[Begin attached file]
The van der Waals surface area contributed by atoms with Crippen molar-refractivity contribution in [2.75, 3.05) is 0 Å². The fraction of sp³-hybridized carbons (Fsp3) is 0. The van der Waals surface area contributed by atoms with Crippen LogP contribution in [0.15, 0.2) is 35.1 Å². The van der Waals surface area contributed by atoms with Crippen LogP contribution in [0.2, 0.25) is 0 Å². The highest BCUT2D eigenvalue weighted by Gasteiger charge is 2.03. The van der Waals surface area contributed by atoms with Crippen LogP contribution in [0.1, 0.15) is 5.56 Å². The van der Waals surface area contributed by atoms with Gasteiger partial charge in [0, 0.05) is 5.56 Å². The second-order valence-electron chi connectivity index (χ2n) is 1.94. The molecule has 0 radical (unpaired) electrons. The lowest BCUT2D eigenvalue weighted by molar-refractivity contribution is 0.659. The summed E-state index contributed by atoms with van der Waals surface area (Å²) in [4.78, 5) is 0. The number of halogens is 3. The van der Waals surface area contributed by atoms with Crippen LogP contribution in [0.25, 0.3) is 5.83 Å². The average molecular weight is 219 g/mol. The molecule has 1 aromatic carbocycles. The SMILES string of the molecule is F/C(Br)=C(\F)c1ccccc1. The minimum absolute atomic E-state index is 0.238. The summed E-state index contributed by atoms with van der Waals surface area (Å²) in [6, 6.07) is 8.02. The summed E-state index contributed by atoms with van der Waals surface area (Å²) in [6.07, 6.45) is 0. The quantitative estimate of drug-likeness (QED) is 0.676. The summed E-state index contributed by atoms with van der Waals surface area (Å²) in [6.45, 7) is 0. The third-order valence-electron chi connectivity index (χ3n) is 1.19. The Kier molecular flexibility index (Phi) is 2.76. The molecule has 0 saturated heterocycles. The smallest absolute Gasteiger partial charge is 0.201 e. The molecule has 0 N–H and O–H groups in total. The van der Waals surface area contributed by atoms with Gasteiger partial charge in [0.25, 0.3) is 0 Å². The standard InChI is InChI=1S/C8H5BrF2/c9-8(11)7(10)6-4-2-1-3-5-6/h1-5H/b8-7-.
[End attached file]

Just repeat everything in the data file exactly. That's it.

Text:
The van der Waals surface area contributed by atoms with Crippen molar-refractivity contribution in [2.75, 3.05) is 0 Å². The fraction of sp³-hybridized carbons (Fsp3) is 0. The van der Waals surface area contributed by atoms with Crippen LogP contribution in [0.15, 0.2) is 35.1 Å². The van der Waals surface area contributed by atoms with Crippen LogP contribution in [0.2, 0.25) is 0 Å². The highest BCUT2D eigenvalue weighted by Gasteiger charge is 2.03. The van der Waals surface area contributed by atoms with Crippen LogP contribution in [0.1, 0.15) is 5.56 Å². The van der Waals surface area contributed by atoms with Gasteiger partial charge in [0, 0.05) is 5.56 Å². The second-order valence-electron chi connectivity index (χ2n) is 1.94. The molecule has 0 radical (unpaired) electrons. The lowest BCUT2D eigenvalue weighted by molar-refractivity contribution is 0.659. The summed E-state index contributed by atoms with van der Waals surface area (Å²) in [4.78, 5) is 0. The number of halogens is 3. The van der Waals surface area contributed by atoms with Crippen LogP contribution in [0.25, 0.3) is 5.83 Å². The average molecular weight is 219 g/mol. The molecule has 1 aromatic carbocycles. The SMILES string of the molecule is F/C(Br)=C(\F)c1ccccc1. The minimum absolute atomic E-state index is 0.238. The summed E-state index contributed by atoms with van der Waals surface area (Å²) in [6, 6.07) is 8.02. The summed E-state index contributed by atoms with van der Waals surface area (Å²) in [6.07, 6.45) is 0. The quantitative estimate of drug-likeness (QED) is 0.676. The summed E-state index contributed by atoms with van der Waals surface area (Å²) in [6.45, 7) is 0. The third-order valence-electron chi connectivity index (χ3n) is 1.19. The Kier molecular flexibility index (Phi) is 2.76. The molecule has 0 saturated heterocycles. The smallest absolute Gasteiger partial charge is 0.201 e. The molecule has 0 N–H and O–H groups in total. The van der Waals surface area contributed by atoms with Gasteiger partial charge in [0.25, 0.3) is 0 Å². The standard InChI is InChI=1S/C8H5BrF2/c9-8(11)7(10)6-4-2-1-3-5-6/h1-5H/b8-7-.